Newbie designers should expect to spend at least $37,000 in their first year—and that’s the bare minimum
When designer Johnny Nelson debuted Johnny Nelson Jewelry in 2017, he knew he wanted to make pieces depicting historical Black leaders, animals such as black panthers, and edgy, everyday objects—think matches and razor blades.
Nelson had honed his bench skills sitting at the side of “ghost jewelers”—master jewelers who make pieces for high-profile designers and brands—on and around Canal Street in New York City. He knew his craft, but he was less prepared for the investment he’d need to make to bring his designs to life. He intended to cast his jewelry, a process that requires reproducible molds. To create 200 molds, each costing $600, he’d need $120,000.
“In the beginning, not having funds for manufacturing is hard,” Nelson says. “And I came into the game with big, heavy pieces requiring more metal. And when you first start out, you don’t get credit!”
Five years on, Nelson has seen his designs worn at the Met Gala and included in Sotheby’s 2021 exhibition of jewelry by Black designers. But as he discovered in those early days, the high costs of materials, manufacturing, equipment, and (eventually) public relations, consulting, and trade events can be daunting and even prohibitive for creatives considering a career in the fine jewelry industry—especially for those without family connections or inheritances.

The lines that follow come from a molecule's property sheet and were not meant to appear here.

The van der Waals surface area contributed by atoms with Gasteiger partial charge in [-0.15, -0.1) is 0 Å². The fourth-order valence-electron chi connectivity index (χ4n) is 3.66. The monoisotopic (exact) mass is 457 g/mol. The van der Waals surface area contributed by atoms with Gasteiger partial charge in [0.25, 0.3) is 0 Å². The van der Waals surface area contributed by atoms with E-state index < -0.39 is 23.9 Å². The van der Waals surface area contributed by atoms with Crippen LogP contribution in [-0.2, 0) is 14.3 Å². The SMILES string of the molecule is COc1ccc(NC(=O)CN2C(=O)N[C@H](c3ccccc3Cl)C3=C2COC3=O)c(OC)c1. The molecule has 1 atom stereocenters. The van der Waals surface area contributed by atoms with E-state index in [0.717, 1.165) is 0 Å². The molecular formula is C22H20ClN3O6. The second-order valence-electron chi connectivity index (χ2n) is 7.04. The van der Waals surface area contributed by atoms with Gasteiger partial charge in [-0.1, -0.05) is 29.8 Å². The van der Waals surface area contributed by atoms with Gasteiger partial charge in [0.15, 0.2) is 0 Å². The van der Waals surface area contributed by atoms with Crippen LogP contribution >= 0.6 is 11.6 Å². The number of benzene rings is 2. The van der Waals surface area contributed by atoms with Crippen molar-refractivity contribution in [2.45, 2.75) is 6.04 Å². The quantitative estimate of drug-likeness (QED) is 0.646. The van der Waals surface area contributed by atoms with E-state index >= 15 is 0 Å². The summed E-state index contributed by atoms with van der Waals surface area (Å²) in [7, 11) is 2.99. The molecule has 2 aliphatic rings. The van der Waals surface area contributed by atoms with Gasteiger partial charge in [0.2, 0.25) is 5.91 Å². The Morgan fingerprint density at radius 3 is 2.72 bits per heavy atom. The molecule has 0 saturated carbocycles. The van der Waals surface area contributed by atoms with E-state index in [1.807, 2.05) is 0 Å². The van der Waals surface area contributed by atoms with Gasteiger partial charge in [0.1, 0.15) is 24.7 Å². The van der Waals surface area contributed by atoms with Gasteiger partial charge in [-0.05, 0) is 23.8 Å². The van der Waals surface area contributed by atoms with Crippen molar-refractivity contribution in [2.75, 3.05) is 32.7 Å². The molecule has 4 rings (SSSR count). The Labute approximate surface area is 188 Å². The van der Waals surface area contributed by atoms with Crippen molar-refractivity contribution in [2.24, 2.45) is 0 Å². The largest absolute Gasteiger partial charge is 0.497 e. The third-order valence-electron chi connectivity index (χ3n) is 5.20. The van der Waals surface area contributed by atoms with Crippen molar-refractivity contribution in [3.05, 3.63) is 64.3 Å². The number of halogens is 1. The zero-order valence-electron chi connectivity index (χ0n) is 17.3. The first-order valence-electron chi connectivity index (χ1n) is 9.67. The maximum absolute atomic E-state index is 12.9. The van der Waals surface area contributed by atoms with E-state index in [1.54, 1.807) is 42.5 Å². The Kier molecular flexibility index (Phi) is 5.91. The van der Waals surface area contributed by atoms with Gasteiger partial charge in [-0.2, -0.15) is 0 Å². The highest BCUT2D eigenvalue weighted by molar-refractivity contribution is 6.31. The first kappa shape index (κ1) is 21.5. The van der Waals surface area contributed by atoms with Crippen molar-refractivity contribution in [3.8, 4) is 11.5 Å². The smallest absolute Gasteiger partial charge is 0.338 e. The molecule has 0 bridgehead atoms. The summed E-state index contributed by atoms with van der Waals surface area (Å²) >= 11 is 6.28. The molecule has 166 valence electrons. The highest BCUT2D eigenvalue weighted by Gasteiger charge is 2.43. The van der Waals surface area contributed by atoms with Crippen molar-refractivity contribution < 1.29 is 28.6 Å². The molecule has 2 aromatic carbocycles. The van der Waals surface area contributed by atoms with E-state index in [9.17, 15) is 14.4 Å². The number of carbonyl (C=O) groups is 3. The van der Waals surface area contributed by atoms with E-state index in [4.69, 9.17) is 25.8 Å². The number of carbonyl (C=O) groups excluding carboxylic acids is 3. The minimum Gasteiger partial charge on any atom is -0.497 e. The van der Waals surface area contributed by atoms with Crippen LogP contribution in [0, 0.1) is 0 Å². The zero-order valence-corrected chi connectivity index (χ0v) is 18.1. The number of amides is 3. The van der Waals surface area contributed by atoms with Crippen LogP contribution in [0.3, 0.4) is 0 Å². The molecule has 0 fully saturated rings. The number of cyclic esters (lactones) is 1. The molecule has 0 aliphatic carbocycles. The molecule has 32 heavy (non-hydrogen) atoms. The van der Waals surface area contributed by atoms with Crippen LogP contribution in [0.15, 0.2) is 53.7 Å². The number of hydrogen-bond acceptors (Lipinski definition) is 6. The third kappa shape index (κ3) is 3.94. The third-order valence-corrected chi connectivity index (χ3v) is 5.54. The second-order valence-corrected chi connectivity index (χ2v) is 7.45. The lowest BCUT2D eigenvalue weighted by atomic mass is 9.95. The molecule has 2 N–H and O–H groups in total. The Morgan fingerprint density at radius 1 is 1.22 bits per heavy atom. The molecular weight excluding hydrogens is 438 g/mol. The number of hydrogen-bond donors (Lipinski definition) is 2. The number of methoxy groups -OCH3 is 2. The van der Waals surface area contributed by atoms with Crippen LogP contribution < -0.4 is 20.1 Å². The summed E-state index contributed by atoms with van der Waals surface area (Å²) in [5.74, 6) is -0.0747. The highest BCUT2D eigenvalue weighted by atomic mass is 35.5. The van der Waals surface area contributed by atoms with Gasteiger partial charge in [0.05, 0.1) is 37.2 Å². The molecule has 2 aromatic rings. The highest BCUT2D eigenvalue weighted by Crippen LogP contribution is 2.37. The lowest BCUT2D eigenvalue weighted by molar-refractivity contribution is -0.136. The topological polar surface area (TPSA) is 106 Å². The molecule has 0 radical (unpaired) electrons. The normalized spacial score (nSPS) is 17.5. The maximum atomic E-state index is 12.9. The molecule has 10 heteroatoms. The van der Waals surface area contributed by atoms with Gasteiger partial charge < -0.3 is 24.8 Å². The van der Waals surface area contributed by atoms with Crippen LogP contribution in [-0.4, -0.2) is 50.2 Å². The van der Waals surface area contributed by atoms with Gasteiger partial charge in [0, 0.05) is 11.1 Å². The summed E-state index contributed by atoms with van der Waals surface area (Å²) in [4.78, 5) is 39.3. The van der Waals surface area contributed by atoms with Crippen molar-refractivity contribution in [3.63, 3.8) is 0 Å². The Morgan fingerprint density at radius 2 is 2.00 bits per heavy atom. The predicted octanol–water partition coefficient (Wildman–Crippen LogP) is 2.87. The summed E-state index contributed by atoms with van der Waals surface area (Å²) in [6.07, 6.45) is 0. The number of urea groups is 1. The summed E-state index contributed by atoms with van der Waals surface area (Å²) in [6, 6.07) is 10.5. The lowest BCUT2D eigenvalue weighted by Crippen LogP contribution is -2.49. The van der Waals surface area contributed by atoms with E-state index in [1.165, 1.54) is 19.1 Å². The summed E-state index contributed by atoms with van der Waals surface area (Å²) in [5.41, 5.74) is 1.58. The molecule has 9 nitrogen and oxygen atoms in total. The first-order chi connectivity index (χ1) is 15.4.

“It’s expensive to create a collection,” says New York City–based fine jewelry photographer Alain Simic, who also cohosts New York City Jewelry Week’s podcast, Rough Cut. “The reason you should care is we’re not going to get varied perspectives in the jewelry market when everyone is from the Upper East Side. People who can afford to go to 47th Street and build out a collection will inevitably push out other, more talented voices.”
How much does it cost to break into the industry? Lots of factors inform that equation, including jewelry type (think expensive gem pieces versus delicate all-metal styles), where a designer is based (big cities equal more costly locales but have more resources for jewelers), and even how one views “breaking in”—which, in jewelry, can range from a side hustle with an Etsy store to selling on Net-a-Porter.
To get an idea of what it takes for a newbie to make it in the industry, we asked professionals from several jewelry and jewelry-adjacent businesses to weigh in on costs.